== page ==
Dr. Hippert has conducted anthropological research in 
Bolivia, La Crosse, the Rocky Mountain West of the U.S., Mexico, and the Dominican Republic. 

Dr. Hippert's dissertation research was conducted outside of Cochabamba, Bolivia, in a small community called Huancarani.  This project investigated the strategies the community used to garner local, State, and international development funds and attention to improve their community.  She found that people drew upon particular conceptions of indigenous identity, class, and gender to avail themselves of different funding opportunities, albeit in competing and incompatible ways.  The dissertation is entitled, "Identity and Development in Rural Bolivia: Negotiating Gender, Ethnicity, and Class in Development Contexts."  Dr. Hippert earned her doctorate and Master's in Public Health at the University of Pittsburgh.  Her master's thesis, entitled,
 "[Not] Doing It Ourselves:" Community Participation and the Politics of Mitigating Hunger in Bolivia," was also based upon her doctoral research.  Dr. Hippert has published a number of articles using the results of her research for journals in anthropology, women's studies, and Latin American Studies, including the Journal of Latin American and Caribbean Anthropology, Women's Studies International Forum, and Bolivian Research Review.  She has also presented these results at international, national, and regional conferences, such as the annual meetings of the American Anthropological Association, the Latin American Studies Association, the North Central Council of Latin Americanists, and the joint UW-L/Viterbo annual conference on Latin American Studies.

Dr. Hippert's most recent research project examined people's access to food, but instead of in La Crosse, WI, she worked on the north coast of the Dominican Republic.  Her research was conducted in local colmados, small neighborhood corner stores where customers usually by their food on credit.  Her results showed that Dominicans and Haitians living in the Dominican Republic use a line of credit, called fiao, in order to buy food, and it is this credit that links Haitians and Dominicans together in social networks predicated upon food security and trust.  Dr. Hippert has presented the results of her research in many professional venues, including a lecture given at the Facultad de Humanidad y Ciencias Sociales at the Universidad Autonoma de Santo Domingo.  She is currently writing up the results for academic journals and as a book-length manuscript.

Dr. Hippert has also completed two research projects in the La Crosse area that involved undergraduate Anthropology students at UWL.  First, working alongside Drs. Carol Miller and Enilda Delgado (Sociology), she conducted interdisciplinary research in 2010 that evaluated the use of the Kane Street Community Gardens on the north side of La Crosse.  Ten Anthropology students were hired to conduct and transcribe interviews with volunteers at the gardens, and students enrolled in Dr. Hippert's Anthropology of Food class completed surveys with people who used various food assistance sites throughout the area.  Second, Dr. Hippert was awarded a sub-contract from the La Crosse County Public Health Department to evaluate the La Crosse School District's new Farm 2 School Program.  Nine Anthropology students were hired to conduct and transcribe interviews with farmers who sell produce to the program, as well as with food service personnel who cook the food for school cafeterias.  Some of the results of this project were presented at the annual meetings of the American Anthropological Association in San Francisco (November 2012).  Students who worked on the project presented this paper with Dr. Hippert -- an invaluable opportunity to see a project from its preliminary stages to its final presentation.  Dr. Hippert and interested student researchers have also co-written an article discussing these results (to be published in Practicing Anthropology in Jan. 2014).  One of Dr. Hippert's professional objectives is to prepare students for all kinds of careers, and she strives to use her own research as a venue in which students can practice what they've learned as Anthropology Minors at UW-L to hone their knowledge, skills, and abilities in Anthropology.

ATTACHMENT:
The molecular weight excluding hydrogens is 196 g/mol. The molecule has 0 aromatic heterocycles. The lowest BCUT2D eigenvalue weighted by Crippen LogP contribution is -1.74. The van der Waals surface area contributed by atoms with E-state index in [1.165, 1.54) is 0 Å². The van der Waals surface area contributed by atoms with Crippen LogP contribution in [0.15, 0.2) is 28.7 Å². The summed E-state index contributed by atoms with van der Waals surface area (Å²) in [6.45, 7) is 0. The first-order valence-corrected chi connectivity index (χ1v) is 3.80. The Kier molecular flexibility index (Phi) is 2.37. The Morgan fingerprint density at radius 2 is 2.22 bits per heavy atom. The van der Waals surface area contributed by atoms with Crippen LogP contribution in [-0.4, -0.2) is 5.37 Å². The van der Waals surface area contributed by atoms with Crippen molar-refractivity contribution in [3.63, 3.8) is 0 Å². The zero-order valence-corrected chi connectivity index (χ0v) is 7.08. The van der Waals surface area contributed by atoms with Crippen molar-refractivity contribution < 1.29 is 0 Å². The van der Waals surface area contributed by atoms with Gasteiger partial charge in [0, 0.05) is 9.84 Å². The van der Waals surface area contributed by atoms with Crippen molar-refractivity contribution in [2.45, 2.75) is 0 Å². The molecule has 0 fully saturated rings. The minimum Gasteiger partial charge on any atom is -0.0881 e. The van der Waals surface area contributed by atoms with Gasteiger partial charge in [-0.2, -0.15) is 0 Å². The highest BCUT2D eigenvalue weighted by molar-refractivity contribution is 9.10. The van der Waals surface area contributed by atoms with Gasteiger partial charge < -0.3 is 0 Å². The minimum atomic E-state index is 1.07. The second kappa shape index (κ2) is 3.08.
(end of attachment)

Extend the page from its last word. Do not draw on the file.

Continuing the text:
As part of her graduate degree (M.A.) in anthropology at the University of Wyoming, Dr. Hippert worked in Hermosillo, Mexico in the summer of 1998, where she examined the effects of multinational corporations on the health of women, paying close attention to the health care services women access for reproductive health concerns.  A portion of the results of this project were published in an article for Health Care for Women International.  For her master's thesis, Dr. Hippert worked as part of a team of graduate students who examined complementary and alternative medicine (CAM) use in two communities in the Rocky Mountains.  For her part of the project, Dr. Hippert interviewed doctors and nurse practitioners to reveal the ways that they talked to their patients about using CAM.  Her unpublished manuscript, "Biomedical Practitioners and Alternative Medicine: Changing Health Care in the Central Rocky Mountains," discusses the results of this project.